To my surprise, the results were the opposite: the older samples gave stronger reactions with the yeast. I realized that the water used to dilute it was evaporating, leaving a higher concentration of H2O2 behind.

Of course, I can't say what would happen over a much longer period of time.
#23
Old 07-11-2017, 09:35 AM
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Boiling point of Water and H2O2

Yes, a girlfriend took and ancient bottle of H2O2 out of her medicine cabinet. It was marked 3%. But it reacted, killing the surface cells on your hand. Much like 35% food grade H2O2 would do.

The boiling point of water is 212 F, but the boiling point of H2O2 is 302.4 F. So the water would disappear first, leaving behind higher amounts of H2O2.
#24
Old 07-11-2017, 01:23 PM
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Originally Posted by Pinson View Post
Yes, a girlfriend took and ancient bottle
and applied it on an ancient post
#25
Old 07-11-2017, 09:57 PM
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Originally Posted by Weisshund View Post
and applied it on an ancient post
Cleaned it up, but I don't think damaged it at all.
#26
Old 07-12-2017, 12:12 AM
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Just what is the half life of H2O2 ?
#27
Old 07-12-2017, 10:21 AM
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Quote:
Originally Posted by Pinson View Post
Yes, a girlfriend took and ancient bottle of H2O2 out of her medicine cabinet. It was marked 3%. But it reacted, killing the surface cells on your hand. Much like 35% food grade H2O2 would do.

The boiling point of water is 212 F, but the boiling point of H2O2 is 302.4 F. So the water would disappear first, leaving behind higher amounts of H2O2.
I have doubts about your conclusion. The problem is that H2O2 breaks down over time releasing oxygen and leaving water behind. Concentrating H2O2 even with controlled distillery is difficult, reaching 35% concentrations just from an old bottle sitting around doesn't fly. At best the solution left over has a higher than normal concentration of dissolved oxygen, nothing like the concentration of 35% H2O2 though. Even weaker than 3% solutions of peroxide will react with dead skin cells pretty vigorously, 35% would bleach skin very obviously.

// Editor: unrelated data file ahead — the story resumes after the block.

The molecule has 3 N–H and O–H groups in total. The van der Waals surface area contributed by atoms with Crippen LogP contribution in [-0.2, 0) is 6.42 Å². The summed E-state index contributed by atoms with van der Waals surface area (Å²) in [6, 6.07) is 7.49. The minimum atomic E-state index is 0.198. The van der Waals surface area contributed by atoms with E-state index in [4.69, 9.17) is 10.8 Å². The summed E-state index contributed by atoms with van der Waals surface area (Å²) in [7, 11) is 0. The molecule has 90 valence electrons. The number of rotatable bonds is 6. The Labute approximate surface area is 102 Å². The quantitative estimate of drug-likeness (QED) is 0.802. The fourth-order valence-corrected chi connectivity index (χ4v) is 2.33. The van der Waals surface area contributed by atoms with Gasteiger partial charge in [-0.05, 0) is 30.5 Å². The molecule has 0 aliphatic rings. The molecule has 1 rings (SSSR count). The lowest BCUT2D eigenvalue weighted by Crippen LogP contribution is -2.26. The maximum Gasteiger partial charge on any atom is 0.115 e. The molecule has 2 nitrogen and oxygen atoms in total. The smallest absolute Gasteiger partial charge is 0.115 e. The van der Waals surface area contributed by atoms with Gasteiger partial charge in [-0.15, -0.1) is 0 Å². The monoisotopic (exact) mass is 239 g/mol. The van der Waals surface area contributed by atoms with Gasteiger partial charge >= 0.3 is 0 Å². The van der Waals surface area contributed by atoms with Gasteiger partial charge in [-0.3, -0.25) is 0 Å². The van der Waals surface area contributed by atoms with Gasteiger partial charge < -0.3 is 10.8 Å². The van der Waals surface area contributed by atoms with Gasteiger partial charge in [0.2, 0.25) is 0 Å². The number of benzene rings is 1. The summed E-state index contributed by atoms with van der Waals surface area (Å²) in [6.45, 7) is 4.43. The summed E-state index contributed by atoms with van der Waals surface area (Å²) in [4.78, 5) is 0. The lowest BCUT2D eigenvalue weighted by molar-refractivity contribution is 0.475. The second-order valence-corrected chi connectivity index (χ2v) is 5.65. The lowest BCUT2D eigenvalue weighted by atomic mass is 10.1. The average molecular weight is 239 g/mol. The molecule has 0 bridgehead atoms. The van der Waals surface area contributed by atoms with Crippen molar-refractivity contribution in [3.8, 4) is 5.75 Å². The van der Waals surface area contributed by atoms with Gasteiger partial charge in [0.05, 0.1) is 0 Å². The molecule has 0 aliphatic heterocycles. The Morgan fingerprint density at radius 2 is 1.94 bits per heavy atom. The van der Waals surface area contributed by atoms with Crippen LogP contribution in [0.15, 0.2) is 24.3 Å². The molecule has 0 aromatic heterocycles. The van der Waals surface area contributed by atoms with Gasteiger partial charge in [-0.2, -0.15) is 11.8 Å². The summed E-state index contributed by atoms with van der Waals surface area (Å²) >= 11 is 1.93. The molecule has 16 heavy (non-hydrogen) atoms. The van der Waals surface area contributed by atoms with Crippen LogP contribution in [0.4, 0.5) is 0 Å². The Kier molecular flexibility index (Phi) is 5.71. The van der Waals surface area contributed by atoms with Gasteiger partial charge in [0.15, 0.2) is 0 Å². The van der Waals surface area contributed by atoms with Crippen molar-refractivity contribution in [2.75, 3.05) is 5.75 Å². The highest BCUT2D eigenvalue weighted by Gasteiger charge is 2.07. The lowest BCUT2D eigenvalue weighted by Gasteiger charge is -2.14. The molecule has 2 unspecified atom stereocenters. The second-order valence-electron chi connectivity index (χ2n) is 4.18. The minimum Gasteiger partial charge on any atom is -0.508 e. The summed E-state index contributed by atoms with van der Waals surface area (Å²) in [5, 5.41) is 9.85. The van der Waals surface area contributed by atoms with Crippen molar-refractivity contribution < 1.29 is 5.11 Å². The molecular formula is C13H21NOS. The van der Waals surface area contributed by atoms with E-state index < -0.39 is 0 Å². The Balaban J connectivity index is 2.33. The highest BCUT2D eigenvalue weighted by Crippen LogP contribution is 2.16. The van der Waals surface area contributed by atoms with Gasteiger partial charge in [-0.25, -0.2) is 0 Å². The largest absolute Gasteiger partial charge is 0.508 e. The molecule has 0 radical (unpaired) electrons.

#28
Old 07-13-2017, 07:44 AM
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I don't think the O2 concentrations above the water would produce H2O2 in neutral or hydroxide, pH > 7, water.

In neutral, or ph> 7 clean water (no catalyst) Peroxide does SLOWLY break down.


But it seems that in the water with pH < 7, peroxide is stable. The lack of dependency on temperature seems to suggest that its simply stable, and neither is peroxide breaking apart, nor being made.


With the break down rate being so slow, le chateliers doesn't seem to be relevant, its not a reaction that le chateliers is in control of.. there isn't the forward and backward reaction happening.
... Dissolving O2 into water is not a way to make perodixe.
#29
Old 07-16-2017, 10:19 AM
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Two chemists take a break for lunch. One says "I'll have a glass of H20" The other says, "I'll have a glass of H20, too". Only one chemist returns to work that afternoon.